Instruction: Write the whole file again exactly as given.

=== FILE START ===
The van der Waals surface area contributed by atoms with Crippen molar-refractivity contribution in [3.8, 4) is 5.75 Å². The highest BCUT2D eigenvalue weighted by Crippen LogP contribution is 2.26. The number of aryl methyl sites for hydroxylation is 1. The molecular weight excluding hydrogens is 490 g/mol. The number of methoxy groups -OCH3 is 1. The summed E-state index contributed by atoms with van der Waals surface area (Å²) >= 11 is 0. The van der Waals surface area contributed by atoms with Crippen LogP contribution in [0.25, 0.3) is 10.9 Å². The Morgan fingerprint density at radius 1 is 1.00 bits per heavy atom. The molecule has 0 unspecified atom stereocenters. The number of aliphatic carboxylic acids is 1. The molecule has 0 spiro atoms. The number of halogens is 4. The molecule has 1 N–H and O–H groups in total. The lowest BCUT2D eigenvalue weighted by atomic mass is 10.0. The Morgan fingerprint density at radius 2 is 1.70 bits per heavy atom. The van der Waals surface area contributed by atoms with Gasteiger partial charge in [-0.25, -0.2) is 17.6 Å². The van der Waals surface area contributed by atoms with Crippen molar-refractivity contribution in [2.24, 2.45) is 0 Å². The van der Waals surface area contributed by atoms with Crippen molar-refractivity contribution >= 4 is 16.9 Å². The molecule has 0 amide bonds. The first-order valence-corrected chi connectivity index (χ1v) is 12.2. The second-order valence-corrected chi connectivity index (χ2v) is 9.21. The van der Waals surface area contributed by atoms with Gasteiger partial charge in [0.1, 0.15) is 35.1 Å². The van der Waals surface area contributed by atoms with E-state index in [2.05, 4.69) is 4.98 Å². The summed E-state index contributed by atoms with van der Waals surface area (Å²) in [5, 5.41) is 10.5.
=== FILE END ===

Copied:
The van der Waals surface area contributed by atoms with Crippen molar-refractivity contribution in [3.8, 4) is 5.75 Å². The highest BCUT2D eigenvalue weighted by Crippen LogP contribution is 2.26. The number of aryl methyl sites for hydroxylation is 1. The molecular weight excluding hydrogens is 490 g/mol. The number of methoxy groups -OCH3 is 1. The summed E-state index contributed by atoms with van der Waals surface area (Å²) >= 11 is 0. The van der Waals surface area contributed by atoms with Crippen LogP contribution in [0.25, 0.3) is 10.9 Å². The Morgan fingerprint density at radius 1 is 1.00 bits per heavy atom. The molecule has 0 unspecified atom stereocenters. The number of aliphatic carboxylic acids is 1. The molecule has 0 spiro atoms. The number of halogens is 4. The molecule has 1 N–H and O–H groups in total. The lowest BCUT2D eigenvalue weighted by atomic mass is 10.0. The Morgan fingerprint density at radius 2 is 1.70 bits per heavy atom. The van der Waals surface area contributed by atoms with Gasteiger partial charge in [-0.25, -0.2) is 17.6 Å². The van der Waals surface area contributed by atoms with Crippen molar-refractivity contribution in [2.24, 2.45) is 0 Å². The van der Waals surface area contributed by atoms with Crippen molar-refractivity contribution >= 4 is 16.9 Å². The molecule has 0 amide bonds. The first-order valence-corrected chi connectivity index (χ1v) is 12.2. The second-order valence-corrected chi connectivity index (χ2v) is 9.21. The van der Waals surface area contributed by atoms with Gasteiger partial charge in [0.1, 0.15) is 35.1 Å². The van der Waals surface area contributed by atoms with E-state index in [2.05, 4.69) is 4.98 Å². The summed E-state index contributed by atoms with van der Waals surface area (Å²) in [5, 5.41) is 10.5.